Facing the Select Committee on Public Accounts, the Director-General of the department of water and environmental affairs, finally admitted that Marine and Coastal Management has failed to protect abalone from rampant poaching and does not have the resources to do so. It is incredible that it takes rampant failure and a huge loss to our ecology and socio-economy before such obvious admissions are made. Feike has been stating that MCM's "compliance" strategies were not impacting on abalone poaching since at least 2006 and that South Africa was losing between 2000 and 3000 tons of abalone worth a conservative R2 billion annually to poaching.
Most recently, MCM's Deputy Director-General, Monde Mayekiso, stated on the environmental conservation programme, 50/50, that he did not believe that poaching was a crisis and that MCM had matters under control. Earlier this year, Feike, together with the ISS, published a report that looked into poaching levels in South Africa. MCM attempted to reject the findings of the report by promising "facts" to be published by a "peer review panel". More than 5 months have passed since MCM promised the publication of the peer review panel's findings. To date, MCM refuses to even answer emails regarding this panel's existence. MCM's continued deception and denials of a crisis have finally been exposed. However, no one appears to be accountable yet again for the loss of billions of rands of abalone; the loss of more than a 1000 jobs due to the closure of fishery; the loss of millions of taxpayer rands caused by mismanagement and incompetence identified by the Auditor General.
What makes matters even worse at MCM is that not only does it rely on the sale of confiscated abalone for up to 30% of its operating budget, it's a failing institution. It is currently unable to continue with research cruises (although it denies this - for now) because of a lack of funds, forcing its senior management to run around cap in hand begging for financial handouts. Its compliance budget is more than R40 million less than the budget in 2004. It is now trying to re-invent the wheel by reintroducing the green courts MCM disbanded in 2005 despite its undisputed successes against abalone poachers. MCM's insistence on listing abalone on CITES backfired amid much international embarrassment after Feike revealed that it failed to endorse a single export permit which were then being traded by poachers to launder poached abalone back in South Africa.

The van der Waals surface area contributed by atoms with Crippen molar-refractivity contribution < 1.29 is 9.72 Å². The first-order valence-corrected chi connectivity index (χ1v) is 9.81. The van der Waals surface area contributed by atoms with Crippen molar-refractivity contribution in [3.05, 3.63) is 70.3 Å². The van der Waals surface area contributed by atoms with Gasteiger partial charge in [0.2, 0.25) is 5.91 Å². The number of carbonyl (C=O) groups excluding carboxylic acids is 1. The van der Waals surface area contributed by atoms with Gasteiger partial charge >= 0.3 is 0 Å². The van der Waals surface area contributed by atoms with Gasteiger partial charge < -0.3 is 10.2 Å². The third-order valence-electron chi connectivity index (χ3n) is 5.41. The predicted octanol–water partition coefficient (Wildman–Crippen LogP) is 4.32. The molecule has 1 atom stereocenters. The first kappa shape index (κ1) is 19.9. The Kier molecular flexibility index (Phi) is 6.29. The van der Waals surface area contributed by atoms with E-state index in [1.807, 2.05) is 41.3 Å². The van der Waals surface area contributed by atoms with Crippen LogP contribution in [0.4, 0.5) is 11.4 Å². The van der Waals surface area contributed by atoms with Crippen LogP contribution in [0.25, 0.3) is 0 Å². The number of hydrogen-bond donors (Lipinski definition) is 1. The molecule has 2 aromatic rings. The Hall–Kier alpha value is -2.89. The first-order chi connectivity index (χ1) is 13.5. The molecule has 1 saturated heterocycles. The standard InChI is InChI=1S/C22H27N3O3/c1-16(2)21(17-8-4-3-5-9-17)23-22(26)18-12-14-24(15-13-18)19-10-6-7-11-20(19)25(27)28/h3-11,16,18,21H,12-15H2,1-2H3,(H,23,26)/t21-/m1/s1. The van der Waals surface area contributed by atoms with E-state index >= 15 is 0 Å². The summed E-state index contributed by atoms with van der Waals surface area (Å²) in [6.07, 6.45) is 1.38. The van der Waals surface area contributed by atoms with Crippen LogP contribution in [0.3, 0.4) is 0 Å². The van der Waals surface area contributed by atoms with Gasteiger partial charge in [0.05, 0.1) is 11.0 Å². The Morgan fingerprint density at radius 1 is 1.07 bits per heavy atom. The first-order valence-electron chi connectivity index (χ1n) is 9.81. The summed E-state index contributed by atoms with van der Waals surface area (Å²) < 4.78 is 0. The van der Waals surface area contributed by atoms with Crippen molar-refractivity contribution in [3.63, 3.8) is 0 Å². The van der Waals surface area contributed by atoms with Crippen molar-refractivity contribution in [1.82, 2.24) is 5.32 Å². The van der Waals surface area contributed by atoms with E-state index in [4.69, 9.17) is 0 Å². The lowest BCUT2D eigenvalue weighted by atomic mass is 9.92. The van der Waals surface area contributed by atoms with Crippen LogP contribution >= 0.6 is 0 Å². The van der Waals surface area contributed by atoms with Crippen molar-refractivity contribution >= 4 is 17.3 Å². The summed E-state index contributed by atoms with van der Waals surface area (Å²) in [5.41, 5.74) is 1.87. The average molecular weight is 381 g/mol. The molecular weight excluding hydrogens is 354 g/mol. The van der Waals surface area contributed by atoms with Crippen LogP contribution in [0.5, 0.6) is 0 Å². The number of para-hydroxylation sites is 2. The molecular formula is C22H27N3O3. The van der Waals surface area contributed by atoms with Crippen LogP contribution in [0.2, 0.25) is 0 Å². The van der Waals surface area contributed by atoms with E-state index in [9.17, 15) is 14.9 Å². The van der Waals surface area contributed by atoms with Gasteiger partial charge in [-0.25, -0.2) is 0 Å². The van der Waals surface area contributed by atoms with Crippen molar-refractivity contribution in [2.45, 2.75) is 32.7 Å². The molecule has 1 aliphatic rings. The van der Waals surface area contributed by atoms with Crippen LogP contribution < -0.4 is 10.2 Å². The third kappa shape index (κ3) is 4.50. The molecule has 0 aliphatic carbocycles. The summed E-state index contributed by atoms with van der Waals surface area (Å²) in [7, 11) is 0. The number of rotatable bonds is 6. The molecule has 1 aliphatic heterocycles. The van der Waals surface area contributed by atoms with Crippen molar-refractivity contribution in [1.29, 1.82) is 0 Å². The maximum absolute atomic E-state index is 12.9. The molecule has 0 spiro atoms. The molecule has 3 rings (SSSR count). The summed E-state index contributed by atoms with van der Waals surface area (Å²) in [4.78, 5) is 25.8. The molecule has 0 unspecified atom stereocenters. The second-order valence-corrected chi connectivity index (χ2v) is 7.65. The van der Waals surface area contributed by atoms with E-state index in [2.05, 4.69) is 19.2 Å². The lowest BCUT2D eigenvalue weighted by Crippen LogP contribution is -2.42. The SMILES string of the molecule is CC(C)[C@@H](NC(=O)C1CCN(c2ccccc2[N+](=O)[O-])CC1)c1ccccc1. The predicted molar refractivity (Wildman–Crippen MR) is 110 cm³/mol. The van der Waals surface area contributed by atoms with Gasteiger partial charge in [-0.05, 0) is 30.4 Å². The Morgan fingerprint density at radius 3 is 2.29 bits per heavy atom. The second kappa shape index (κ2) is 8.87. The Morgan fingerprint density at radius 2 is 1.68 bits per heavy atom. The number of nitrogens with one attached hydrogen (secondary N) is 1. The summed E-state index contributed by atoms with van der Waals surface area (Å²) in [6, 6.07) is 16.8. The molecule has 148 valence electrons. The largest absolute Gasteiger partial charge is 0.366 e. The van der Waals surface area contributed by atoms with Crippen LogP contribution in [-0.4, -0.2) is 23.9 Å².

In 1999, the current DDG, Monde Mayekiso, was removed from his post as head of MCM for, inter alia, "a lack of general management competence at the level of the Chief Director" and specifically that Monde Mayekiso "... was not in control of activities in MCM, and that he was out of his depth as a manager. He exhibited a basic lack of insight of the enormity of the problem. The Committee (led by the previous DG of Environmental Affairs and Tourism, Dr Crispian Olver) believes that Dr Mayekiso is not suitable for the position he holds." Will political expediency continue to overrule this country's desperate and urgent need to rid itself of the current excess of incompetence and failure at MCM?